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The Bert Holman Interview

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Hey Great Uncle Nat, tell me a story. One about green and grey, one about legacy and one before lights out.

Nat Holman is most well known for being a professional basketball player but he also founded the camp known as Scatico. He was a facilitator as a player, making the extra pass, possessing a selfless leadership style that carried into the Catskills.

My guest today is part of the Holman family tree. Nat was his great uncle and make no mistake that precluded him from being in the inner sanctum. He had to play by the rules like everybody else although the rules at that time were much more lax and free.

The early sixties at Scatico mirrored much of the burgeoning folk rock scene that was percolating in the lower west side of Manhattan, or Boston or Los Angeles.

Vietnam had not yet fully gripped the nation, a yearning for authenticity within music was spreading, it wasn't about what you were wearing or how you looked but what you were singing about.

The burgeoning rock n roll experiment down in Alabama where the Hourglass of Paul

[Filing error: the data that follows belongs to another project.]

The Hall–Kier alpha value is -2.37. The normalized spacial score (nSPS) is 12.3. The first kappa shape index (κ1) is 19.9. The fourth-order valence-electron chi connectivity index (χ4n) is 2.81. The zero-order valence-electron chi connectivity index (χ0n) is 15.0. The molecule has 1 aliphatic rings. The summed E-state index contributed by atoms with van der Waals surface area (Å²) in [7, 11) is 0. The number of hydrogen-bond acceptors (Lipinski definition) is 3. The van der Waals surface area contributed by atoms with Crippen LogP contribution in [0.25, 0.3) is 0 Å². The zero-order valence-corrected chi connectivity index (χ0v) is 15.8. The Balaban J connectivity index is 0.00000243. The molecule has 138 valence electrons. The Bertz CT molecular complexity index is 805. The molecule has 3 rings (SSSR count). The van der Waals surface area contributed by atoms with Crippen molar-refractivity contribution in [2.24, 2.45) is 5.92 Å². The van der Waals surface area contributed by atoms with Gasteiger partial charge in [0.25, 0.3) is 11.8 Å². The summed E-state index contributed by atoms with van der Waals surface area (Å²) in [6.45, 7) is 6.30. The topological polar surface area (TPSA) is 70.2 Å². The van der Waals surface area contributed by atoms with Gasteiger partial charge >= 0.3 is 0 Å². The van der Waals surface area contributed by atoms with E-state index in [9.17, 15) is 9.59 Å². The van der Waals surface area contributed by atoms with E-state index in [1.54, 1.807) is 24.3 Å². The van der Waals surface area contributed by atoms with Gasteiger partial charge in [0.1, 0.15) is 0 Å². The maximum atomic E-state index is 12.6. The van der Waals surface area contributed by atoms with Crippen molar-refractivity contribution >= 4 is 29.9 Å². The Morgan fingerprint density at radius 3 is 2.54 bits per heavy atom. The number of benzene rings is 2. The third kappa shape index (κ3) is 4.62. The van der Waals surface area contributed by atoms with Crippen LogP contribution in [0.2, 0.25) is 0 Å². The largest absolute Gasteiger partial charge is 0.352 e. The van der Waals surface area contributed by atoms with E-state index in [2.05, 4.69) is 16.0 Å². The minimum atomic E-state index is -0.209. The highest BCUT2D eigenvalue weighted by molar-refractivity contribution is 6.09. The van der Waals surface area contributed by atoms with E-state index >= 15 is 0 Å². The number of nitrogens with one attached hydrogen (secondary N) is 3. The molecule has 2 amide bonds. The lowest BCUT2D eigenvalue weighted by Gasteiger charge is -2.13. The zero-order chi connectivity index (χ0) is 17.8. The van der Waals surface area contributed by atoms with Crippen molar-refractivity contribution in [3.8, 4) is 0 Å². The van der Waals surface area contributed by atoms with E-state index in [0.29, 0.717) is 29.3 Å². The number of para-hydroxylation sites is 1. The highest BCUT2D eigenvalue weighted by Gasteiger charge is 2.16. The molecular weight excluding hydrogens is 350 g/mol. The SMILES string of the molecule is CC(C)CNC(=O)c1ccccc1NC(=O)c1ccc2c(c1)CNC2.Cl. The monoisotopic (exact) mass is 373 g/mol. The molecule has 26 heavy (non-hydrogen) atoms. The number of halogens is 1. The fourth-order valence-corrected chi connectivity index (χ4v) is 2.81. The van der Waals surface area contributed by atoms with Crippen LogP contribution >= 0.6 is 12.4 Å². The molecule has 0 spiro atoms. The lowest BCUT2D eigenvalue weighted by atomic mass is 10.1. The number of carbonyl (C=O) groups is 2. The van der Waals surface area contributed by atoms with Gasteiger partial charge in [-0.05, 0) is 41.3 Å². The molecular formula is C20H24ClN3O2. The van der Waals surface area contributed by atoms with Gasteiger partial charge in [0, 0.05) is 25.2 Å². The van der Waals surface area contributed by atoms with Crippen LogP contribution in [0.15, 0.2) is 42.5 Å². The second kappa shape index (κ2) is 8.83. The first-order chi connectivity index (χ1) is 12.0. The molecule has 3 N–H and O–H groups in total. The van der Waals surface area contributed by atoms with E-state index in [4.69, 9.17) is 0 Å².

Hornsby and Duane Allman reflected the restrictions placed on musicians, knowing that the whole thing was jive. more on that later.

Unlike most of my Scatico subjects my guest today did not dwell on the sustaining relationships or the brotherhood. He took in the camp experience for what it was. Lessons in relationships, partnerships, leadership, spontaneity and a profound thirsting for music
Which he listened to on a portable record player with his bunkmates. He was a camper from 1960-64 when Jack Holman was still in charge. When he came back in '68 as a waiter things had morphed into a jamboree of wild experimental learning.

Today kids go to the infirmary to receive their meds, back than the Doctor was handing out scripts to the counselor staff who for all intents and purposes were living on reds, vitamin C and Powder Blues.

Those were the times and my guest was marinating in a sea of music that was blending rhythm and blues with soul, jazz and blues were getting funky before that genre ever existed. White Cats were trying to sing like Black artists and pulled it off quite well at universities all over the east coast. Including American university where my guest was the chair of the concert committee with a huge budget.

Free concerts, broadcast through the university radio stations, very little overhead and no liability. My guest is from a lineage of deeply successful people. They have been interconnected on so many levels that it's hard to believe.

My guests mother is 90 years young and one of the 4Ls of my program is love. Here's a big old heaping helping of love for you Mrs. Holman. They are not even close to blowing taps yet.

Bert Holman welcome to the JFS

Bert Holman [Download]

 

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